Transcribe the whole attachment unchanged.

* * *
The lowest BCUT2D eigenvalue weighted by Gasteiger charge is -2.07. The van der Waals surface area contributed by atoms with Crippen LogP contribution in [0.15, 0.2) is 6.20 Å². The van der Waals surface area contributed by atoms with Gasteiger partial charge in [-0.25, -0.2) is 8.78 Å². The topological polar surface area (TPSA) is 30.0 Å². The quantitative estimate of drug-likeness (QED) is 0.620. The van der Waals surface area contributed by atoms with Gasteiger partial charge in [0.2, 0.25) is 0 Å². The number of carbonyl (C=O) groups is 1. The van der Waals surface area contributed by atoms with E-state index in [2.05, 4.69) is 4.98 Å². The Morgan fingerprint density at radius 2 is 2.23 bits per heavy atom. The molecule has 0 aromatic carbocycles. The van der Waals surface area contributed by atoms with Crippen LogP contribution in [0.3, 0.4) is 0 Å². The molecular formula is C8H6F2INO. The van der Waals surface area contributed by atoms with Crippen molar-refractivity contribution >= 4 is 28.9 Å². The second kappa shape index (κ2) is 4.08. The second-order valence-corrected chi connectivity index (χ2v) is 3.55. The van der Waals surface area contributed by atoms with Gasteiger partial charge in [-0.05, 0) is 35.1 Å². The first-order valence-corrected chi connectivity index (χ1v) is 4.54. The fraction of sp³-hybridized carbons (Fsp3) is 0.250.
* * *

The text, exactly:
The lowest BCUT2D eigenvalue weighted by Gasteiger charge is -2.07. The van der Waals surface area contributed by atoms with Crippen LogP contribution in [0.15, 0.2) is 6.20 Å². The van der Waals surface area contributed by atoms with Gasteiger partial charge in [-0.25, -0.2) is 8.78 Å². The topological polar surface area (TPSA) is 30.0 Å². The quantitative estimate of drug-likeness (QED) is 0.620. The van der Waals surface area contributed by atoms with Gasteiger partial charge in [0.2, 0.25) is 0 Å². The number of carbonyl (C=O) groups is 1. The van der Waals surface area contributed by atoms with E-state index in [2.05, 4.69) is 4.98 Å². The Morgan fingerprint density at radius 2 is 2.23 bits per heavy atom. The molecule has 0 aromatic carbocycles. The van der Waals surface area contributed by atoms with Crippen LogP contribution in [0.3, 0.4) is 0 Å². The molecular formula is C8H6F2INO. The van der Waals surface area contributed by atoms with Crippen molar-refractivity contribution >= 4 is 28.9 Å². The second kappa shape index (κ2) is 4.08. The second-order valence-corrected chi connectivity index (χ2v) is 3.55. The van der Waals surface area contributed by atoms with Gasteiger partial charge in [-0.05, 0) is 35.1 Å². The first-order valence-corrected chi connectivity index (χ1v) is 4.54. The fraction of sp³-hybridized carbons (Fsp3) is 0.250.